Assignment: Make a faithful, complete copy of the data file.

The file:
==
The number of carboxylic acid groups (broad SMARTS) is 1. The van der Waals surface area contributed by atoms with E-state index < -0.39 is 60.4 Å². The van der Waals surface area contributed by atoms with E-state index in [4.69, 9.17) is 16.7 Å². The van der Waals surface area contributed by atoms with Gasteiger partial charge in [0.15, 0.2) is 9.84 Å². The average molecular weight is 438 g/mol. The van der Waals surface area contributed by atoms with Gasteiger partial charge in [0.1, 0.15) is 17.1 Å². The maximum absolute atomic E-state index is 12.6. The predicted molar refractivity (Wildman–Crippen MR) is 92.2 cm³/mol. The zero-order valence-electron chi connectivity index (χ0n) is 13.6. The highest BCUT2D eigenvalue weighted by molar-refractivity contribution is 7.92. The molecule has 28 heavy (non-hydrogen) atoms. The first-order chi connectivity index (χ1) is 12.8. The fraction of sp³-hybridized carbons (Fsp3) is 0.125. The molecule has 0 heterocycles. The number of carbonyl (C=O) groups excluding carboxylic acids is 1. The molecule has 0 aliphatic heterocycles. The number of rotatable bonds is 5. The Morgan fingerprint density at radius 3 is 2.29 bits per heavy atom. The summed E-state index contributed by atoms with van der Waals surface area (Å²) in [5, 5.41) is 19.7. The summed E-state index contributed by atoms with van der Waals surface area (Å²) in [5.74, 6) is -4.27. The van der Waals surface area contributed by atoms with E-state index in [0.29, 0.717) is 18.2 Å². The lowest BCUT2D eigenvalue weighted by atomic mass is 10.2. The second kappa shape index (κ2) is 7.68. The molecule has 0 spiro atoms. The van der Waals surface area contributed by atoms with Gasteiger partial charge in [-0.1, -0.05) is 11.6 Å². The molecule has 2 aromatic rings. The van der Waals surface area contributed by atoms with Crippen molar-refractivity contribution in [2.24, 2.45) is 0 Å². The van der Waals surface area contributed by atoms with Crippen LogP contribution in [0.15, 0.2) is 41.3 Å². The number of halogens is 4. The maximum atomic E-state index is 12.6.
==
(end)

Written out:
The number of carboxylic acid groups (broad SMARTS) is 1. The van der Waals surface area contributed by atoms with E-state index < -0.39 is 60.4 Å². The van der Waals surface area contributed by atoms with E-state index in [4.69, 9.17) is 16.7 Å². The van der Waals surface area contributed by atoms with Gasteiger partial charge in [0.15, 0.2) is 9.84 Å². The average molecular weight is 438 g/mol. The van der Waals surface area contributed by atoms with Gasteiger partial charge in [0.1, 0.15) is 17.1 Å². The maximum absolute atomic E-state index is 12.6. The predicted molar refractivity (Wildman–Crippen MR) is 92.2 cm³/mol. The zero-order valence-electron chi connectivity index (χ0n) is 13.6. The highest BCUT2D eigenvalue weighted by molar-refractivity contribution is 7.92. The molecule has 28 heavy (non-hydrogen) atoms. The first-order chi connectivity index (χ1) is 12.8. The fraction of sp³-hybridized carbons (Fsp3) is 0.125. The molecule has 0 heterocycles. The number of carbonyl (C=O) groups excluding carboxylic acids is 1. The molecule has 0 aliphatic heterocycles. The number of rotatable bonds is 5. The Morgan fingerprint density at radius 3 is 2.29 bits per heavy atom. The summed E-state index contributed by atoms with van der Waals surface area (Å²) in [5, 5.41) is 19.7. The summed E-state index contributed by atoms with van der Waals surface area (Å²) in [5.74, 6) is -4.27. The van der Waals surface area contributed by atoms with E-state index in [0.29, 0.717) is 18.2 Å². The lowest BCUT2D eigenvalue weighted by atomic mass is 10.2. The second kappa shape index (κ2) is 7.68. The molecule has 0 spiro atoms. The van der Waals surface area contributed by atoms with Gasteiger partial charge in [-0.1, -0.05) is 11.6 Å². The molecule has 2 aromatic rings. The van der Waals surface area contributed by atoms with Crippen molar-refractivity contribution in [2.24, 2.45) is 0 Å². The van der Waals surface area contributed by atoms with Crippen LogP contribution in [0.15, 0.2) is 41.3 Å². The number of halogens is 4. The maximum atomic E-state index is 12.6.